Some districts have tried to find ways through, including sponsoring teachers from outside the United States with temporary visas in the hope of filling teacher vacancies. Others have called for an elimination of the state’s edTPA, a costly exam that teachers are required to take in order to qualify to teach in New Jersey schools.
While bold, these solutions do not consider the complete picture. Districts should focus instead on supporting existing candidates and retaining certified classroom teachers, both of whom have shown interest and commitment. Institutions such as Kean University, Rutgers University and Relay Graduate School of Education have already found innovative ways to support pre-service candidates, enabling teachers to complete important course requirements while also completing their practical application in a school position.
At the school where I work, we assist pre-certified and fully certified teachers with the financial burdens associated with advanced degrees and licensure testing, while simultaneously providing flexible employment that enables continued professional development. The result is teachers who develop their skills in a direct reflection of what our students need and deserve. The student-teacher bonds developed are incredibly strong and, furthermore, students have the chance to see more teachers who look like themselves.
Regardless of their pathway to certification, it is most important to attract and retain teachers who are both qualified and caring. This is a step often ignored when the focus shifts to changing policy or reducing the barriers to enter the profession.
Need to be treated like the experts they are
If there is any hope of securing and keeping quality teachers, school cultures must celebrate and support special education teachers — a process that begins with understanding and appreciating the fact that every single student learns differently. When school leadership emphasizes the importance of differentiated instruction, the result is remarkable: School communities recognize the integral role special education teachers play in providing both special education and general education services.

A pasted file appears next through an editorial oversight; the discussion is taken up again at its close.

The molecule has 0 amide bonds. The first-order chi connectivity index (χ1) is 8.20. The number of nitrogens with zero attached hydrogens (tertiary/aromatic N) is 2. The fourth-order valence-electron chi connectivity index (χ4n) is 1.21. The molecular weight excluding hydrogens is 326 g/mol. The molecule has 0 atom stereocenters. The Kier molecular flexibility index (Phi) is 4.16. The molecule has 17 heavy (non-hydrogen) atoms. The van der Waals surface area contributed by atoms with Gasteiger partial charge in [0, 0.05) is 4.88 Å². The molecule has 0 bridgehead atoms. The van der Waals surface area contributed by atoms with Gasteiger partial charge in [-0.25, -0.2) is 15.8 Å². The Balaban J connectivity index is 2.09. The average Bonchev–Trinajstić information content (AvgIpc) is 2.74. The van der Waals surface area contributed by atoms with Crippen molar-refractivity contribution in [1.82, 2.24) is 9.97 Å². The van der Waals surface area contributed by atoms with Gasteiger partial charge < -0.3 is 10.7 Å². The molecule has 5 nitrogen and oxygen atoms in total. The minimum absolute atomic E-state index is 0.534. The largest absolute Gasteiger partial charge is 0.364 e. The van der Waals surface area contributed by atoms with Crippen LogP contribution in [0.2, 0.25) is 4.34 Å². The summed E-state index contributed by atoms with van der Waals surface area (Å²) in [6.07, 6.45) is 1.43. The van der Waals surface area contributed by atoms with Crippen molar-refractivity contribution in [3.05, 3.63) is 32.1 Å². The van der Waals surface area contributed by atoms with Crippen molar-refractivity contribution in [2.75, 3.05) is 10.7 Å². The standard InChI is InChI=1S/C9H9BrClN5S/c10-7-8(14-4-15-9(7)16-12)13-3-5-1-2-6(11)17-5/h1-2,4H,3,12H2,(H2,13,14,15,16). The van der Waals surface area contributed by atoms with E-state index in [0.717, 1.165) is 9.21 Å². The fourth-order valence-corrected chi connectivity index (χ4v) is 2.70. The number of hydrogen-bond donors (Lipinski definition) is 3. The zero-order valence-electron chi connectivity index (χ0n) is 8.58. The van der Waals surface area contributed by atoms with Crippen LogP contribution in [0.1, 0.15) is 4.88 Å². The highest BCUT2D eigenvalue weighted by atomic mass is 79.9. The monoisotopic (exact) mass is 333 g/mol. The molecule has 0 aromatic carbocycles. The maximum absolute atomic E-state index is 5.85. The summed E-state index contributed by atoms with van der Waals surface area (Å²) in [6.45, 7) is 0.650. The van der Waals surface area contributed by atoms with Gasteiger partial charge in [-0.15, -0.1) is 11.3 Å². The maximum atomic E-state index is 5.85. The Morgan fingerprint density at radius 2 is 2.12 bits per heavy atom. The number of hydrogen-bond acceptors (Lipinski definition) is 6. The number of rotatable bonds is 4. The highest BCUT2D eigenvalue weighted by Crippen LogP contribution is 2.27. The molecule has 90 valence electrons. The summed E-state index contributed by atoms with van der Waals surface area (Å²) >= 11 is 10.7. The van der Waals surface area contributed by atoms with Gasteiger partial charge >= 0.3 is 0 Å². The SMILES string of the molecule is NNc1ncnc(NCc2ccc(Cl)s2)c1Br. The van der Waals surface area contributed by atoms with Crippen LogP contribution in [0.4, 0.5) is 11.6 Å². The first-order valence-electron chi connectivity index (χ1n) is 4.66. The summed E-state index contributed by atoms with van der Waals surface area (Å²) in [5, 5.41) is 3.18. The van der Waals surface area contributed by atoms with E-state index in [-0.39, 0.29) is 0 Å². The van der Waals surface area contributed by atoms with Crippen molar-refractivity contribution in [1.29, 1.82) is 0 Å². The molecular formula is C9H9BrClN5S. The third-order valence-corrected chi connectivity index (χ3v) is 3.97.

As such, special education teachers need to be treated like the experts they are, provided with opportunities to lead regular professional development, and to share their resources and wisdom. Special education services are not siloed, but rather integrated throughout classrooms. In practice, our educators lead monthly grade-team meetings where they counsel and collaborate with their general education colleagues.
The pandemic was a shock to an already overburdened education system. Teachers scrambled to give their students as rigorous and supportive an experience as possible during those nearly two years of upheaval. Teachers who had received the kind of profound training in differentiated instruction, in the way special education teachers had, were able to make very quick adjustments to their approach, however difficult. It was teachers with these kinds of abilities who made it possible for learning to continue at all during such a tumultuous time.
A school culture of supporting and honoring the work of teachers, and especially those who work with students with greater needs, was what made the difference in teacher retention for many schools. While it is critical to reduce the barriers that prevent teachers from entering the field, a healthy culture is what keeps them coming back, diversifying the field, and giving our students everything they deserve.